from the Iowa District Court for Cerro Gordo County, Adam D.
Sauer, District Associate Judge.
Milbrath appeals her conviction and sentence for possession
of a controlled substance.
J. Booth of Booth Law Firm, Osceola, for appellant.
J. Miller, Attorney General, and Linda J. Hines, Assistant
Attorney General, for appellee.
Considered by Vogel, P.J., and Vaitheswaran and McDonald, JJ.
Kay Milbrath agreed to plead guilty to two counts of
possession of a controlled substance, third offense-one for
methamphetamine and one for marijuana. See Iowa Code
§ 124.401(5) (2017). Under the plea agreement as the
prosecutor articulated it at the plea proceeding,
State would recommend two indeterminate five-year prison
terms and a fine of $750 on each count, and Milbrath would be
free to "apply for drug court" following her guilty
plea. If the drug court accepted her, the State would
"agree, at time of sentencing, to recommend that the
five-year prison term for both Counts 1 and 2 be suspended[,
] that she be placed on probation for a period of five years
and, as a condition, that she complete the drug court
program." If the drug court did not accept Milbrath, the
prosecutor stated, "[W]e will make our first
recommendation of an indeterminate term not to exceed five
drug court did not accept Milbrath. The district court
sentenced her to prison terms not exceeding five years, to be
appeal, Milbrath contends her attorney was ineffective in
"fail[ing] to determine the reason for [her] rejection
by [the] drug court." In her view, "Although
acceptance by Drug Court was absolutely essential to
obtaining the State's recommendation for probation, the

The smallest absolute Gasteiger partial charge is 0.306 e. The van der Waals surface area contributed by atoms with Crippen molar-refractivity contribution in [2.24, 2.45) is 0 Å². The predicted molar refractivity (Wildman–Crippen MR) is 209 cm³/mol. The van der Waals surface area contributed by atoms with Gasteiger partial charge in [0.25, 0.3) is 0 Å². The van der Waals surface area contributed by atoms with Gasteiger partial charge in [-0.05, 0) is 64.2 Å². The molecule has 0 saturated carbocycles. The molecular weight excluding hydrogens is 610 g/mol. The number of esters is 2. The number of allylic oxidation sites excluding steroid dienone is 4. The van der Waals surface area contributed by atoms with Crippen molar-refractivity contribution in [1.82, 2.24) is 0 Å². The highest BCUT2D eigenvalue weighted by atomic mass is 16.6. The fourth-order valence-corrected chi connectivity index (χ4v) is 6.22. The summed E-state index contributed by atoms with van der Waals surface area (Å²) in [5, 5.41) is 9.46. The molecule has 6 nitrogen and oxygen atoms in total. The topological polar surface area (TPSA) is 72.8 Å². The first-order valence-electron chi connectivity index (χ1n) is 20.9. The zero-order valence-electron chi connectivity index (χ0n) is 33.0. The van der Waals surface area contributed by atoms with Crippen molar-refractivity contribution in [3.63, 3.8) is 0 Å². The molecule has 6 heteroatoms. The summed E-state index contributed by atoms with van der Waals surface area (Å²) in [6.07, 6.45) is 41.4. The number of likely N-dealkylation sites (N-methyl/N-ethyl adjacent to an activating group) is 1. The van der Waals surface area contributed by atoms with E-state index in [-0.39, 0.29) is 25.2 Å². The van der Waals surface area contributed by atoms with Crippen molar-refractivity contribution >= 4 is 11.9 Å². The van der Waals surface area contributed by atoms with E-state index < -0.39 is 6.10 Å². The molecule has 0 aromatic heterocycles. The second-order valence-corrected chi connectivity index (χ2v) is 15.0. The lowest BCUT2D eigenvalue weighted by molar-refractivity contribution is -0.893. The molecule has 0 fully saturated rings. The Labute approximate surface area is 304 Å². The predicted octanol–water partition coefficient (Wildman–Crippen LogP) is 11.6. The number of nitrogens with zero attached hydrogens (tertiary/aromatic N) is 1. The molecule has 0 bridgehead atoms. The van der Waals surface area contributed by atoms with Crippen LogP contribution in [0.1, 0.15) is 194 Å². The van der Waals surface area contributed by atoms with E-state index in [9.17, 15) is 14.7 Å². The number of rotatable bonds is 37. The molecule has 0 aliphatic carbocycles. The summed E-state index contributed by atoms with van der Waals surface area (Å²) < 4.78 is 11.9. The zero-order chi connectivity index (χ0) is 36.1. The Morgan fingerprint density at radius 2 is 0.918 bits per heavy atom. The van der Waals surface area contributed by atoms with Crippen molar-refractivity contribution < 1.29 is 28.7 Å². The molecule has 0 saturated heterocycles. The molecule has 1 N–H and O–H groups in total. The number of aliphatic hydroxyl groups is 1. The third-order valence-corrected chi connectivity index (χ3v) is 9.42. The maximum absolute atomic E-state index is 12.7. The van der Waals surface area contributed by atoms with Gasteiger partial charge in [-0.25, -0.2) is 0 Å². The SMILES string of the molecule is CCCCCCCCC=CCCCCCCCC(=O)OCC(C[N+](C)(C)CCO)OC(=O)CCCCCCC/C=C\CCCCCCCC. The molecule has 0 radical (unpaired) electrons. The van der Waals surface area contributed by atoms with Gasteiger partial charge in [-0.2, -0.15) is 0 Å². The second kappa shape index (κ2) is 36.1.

record clearly shows that Trial Counsel failed to conduct a
reasonable investigation to determine precisely why [she] was
rejected." We conclude the record is inadequate to
address the issue. See State v. Clay, 824
N.W.2d 488, 494 (Iowa 2012). We affirm Milbrath's
judgment and sentence and preserve the ineffective-assistance
claim for postconviction relief "so an adequate record
of the claim can be developed and the attorney charged with
providing ineffective assistance may have an opportunity to
respond to defendant's claims." State v.
Harrison, 914 N.W.2d 178, 208 (Iowa 2018) (citation
McDonald, J., concurs.
Presiding Judge (concurring in part, dissenting in part).
concur in affirming the conviction, I respectfully dissent
with respect to preserving Milbrath's claim of
ineffective assistance of counsel. I do so because trial
counsel had no duty to inquire as to why Milbrath was not
accepted into the drug court program. During the plea
proceedings, the prosecutor made the following statement:
For each count the State is going to recommend an
indeterminate term not to exceed five years in prison,
five-as far as the fine is concerned, is that she is asking
that the fine of 750 be imposed on each count. In the
alternative, if-because the way the system works is they
plead guilty, then they have the ability, as a defendant, to
apply for drug court. And we're not preventing them from
doing that; but if drug court, then, accepts her as a
candidate, then we will agree, at time of sentencing, to
recommend that the five-year prison term for both Counts 1